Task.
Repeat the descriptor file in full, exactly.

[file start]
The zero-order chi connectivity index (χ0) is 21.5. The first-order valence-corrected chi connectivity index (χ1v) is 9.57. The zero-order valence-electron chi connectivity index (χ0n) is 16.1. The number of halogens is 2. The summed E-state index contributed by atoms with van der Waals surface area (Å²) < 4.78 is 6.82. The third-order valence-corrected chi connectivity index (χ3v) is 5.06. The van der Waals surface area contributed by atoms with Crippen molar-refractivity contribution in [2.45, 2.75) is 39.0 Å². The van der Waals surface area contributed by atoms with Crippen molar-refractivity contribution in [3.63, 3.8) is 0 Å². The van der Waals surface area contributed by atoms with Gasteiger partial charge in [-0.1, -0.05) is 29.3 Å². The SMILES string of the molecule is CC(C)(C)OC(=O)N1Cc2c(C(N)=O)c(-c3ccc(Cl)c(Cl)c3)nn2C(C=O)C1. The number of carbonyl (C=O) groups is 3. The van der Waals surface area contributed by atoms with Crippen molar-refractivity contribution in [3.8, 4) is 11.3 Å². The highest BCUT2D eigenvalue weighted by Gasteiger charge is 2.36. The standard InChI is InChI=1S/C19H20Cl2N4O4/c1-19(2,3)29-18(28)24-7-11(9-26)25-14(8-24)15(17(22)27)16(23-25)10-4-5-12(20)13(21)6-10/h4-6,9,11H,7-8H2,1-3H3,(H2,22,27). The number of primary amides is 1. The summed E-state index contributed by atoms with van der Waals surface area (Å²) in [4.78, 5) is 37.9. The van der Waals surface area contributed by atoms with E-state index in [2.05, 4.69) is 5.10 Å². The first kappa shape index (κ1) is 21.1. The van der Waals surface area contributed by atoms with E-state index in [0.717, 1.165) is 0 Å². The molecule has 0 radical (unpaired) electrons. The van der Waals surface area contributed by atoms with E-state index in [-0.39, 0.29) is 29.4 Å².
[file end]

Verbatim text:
The zero-order chi connectivity index (χ0) is 21.5. The first-order valence-corrected chi connectivity index (χ1v) is 9.57. The zero-order valence-electron chi connectivity index (χ0n) is 16.1. The number of halogens is 2. The summed E-state index contributed by atoms with van der Waals surface area (Å²) < 4.78 is 6.82. The third-order valence-corrected chi connectivity index (χ3v) is 5.06. The van der Waals surface area contributed by atoms with Crippen molar-refractivity contribution in [2.45, 2.75) is 39.0 Å². The van der Waals surface area contributed by atoms with Crippen molar-refractivity contribution in [3.63, 3.8) is 0 Å². The van der Waals surface area contributed by atoms with Gasteiger partial charge in [-0.1, -0.05) is 29.3 Å². The SMILES string of the molecule is CC(C)(C)OC(=O)N1Cc2c(C(N)=O)c(-c3ccc(Cl)c(Cl)c3)nn2C(C=O)C1. The number of carbonyl (C=O) groups is 3. The van der Waals surface area contributed by atoms with Crippen molar-refractivity contribution in [3.8, 4) is 11.3 Å². The highest BCUT2D eigenvalue weighted by Gasteiger charge is 2.36. The standard InChI is InChI=1S/C19H20Cl2N4O4/c1-19(2,3)29-18(28)24-7-11(9-26)25-14(8-24)15(17(22)27)16(23-25)10-4-5-12(20)13(21)6-10/h4-6,9,11H,7-8H2,1-3H3,(H2,22,27). The number of primary amides is 1. The summed E-state index contributed by atoms with van der Waals surface area (Å²) in [4.78, 5) is 37.9. The van der Waals surface area contributed by atoms with E-state index in [2.05, 4.69) is 5.10 Å². The first kappa shape index (κ1) is 21.1. The van der Waals surface area contributed by atoms with E-state index in [0.717, 1.165) is 0 Å². The molecule has 0 radical (unpaired) electrons. The van der Waals surface area contributed by atoms with E-state index in [-0.39, 0.29) is 29.4 Å².